Protect Seniors from Fraud
Q. My 78-year-old widowed mother spends her days on the computer and I'm worried about her lack of companionship. Should I be?
Here's an interesting study: Spending time online reduces depression by 20 percent for senior citizens, the Phoenix Center reports. In addition to the quality of life benefits, reducing the cases of depression through widespread Internet use among older Americans could trim the nation's health care bill.
"Maintaining relationships with friends and family at a time in life when mobility becomes increasingly limited is challenging for the elderly," says Phoenix Center visiting scholar and study co-author Dr. Sherry G. Ford, an associate professor of Communications Studies at University of Montevallo in Alabama. "Increased Internet access and use by senior citizens enables them to connect with sources of social support when face-to-face interaction becomes more difficult."
The Policy Paper, Internet Use and Depression Among the Elderly, examines survey responses of 7,000 retired Americans 55 years or older.
The implications of the findings are significant because depression affects millions of Americans age 55 or older and costs the United States about $100 million annually in direct medical costs, suicide and mortality, and workplace costs. Further, with billions spent annually on depression-related health care costs, the potential economic savings also are impressive.
Technology also is a great way to keep the generations connected. If getting your family together is not feasible because of schedules or health issues, why not develop a plan to help your mom make regular contact with your family using technology. If your senior needs more training in some of these computer issues, perhaps she would like to take a class at a local high school or community college.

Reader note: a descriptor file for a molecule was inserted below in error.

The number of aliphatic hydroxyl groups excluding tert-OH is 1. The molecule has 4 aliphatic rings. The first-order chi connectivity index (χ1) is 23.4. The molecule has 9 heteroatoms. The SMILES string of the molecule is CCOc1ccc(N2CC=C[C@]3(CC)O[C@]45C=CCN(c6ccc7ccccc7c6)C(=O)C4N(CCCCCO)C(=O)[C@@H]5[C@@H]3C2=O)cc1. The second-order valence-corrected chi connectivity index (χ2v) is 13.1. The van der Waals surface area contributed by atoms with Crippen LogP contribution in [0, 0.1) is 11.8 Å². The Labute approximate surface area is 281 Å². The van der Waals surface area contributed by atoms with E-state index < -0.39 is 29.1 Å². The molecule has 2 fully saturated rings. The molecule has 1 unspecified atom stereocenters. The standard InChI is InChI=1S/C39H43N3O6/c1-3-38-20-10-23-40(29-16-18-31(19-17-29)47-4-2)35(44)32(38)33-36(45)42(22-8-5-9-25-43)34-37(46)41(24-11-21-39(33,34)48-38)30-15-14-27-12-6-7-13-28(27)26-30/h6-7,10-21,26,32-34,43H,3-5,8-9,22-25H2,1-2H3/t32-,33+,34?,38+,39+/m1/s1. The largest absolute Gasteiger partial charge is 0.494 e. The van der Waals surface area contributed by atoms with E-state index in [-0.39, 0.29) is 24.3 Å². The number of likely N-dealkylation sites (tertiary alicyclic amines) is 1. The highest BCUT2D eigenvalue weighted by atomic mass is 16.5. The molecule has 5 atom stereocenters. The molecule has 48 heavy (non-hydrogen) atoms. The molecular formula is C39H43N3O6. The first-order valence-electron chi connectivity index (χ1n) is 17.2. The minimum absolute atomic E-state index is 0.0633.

Then set up a regular schedule of emailing messages to your family. Services like Skype are available to families to hear and see one another, even from a distance. Affordable web cams could be a gift to your mom so that she watch her grandchildren or great-grandchildren playing a song on the piano or showing off their latest school project.
While the Internet could lift your mom's spirits and help keep her in touch with family and friends living elsewhere, companions and friends whom she sees in person are vital for that personal touch.
That's why you might want to suggest a caregiving companion to your mother. Home Instead Senior Care® hires seniors, many of whom are older adults, to be companions and home helpers for other seniors. Efforts are made to match CAREGiversSM with those of similar interests to seniors. What's more, Home Instead CAREGivers are screened, trained, bonded and insured.
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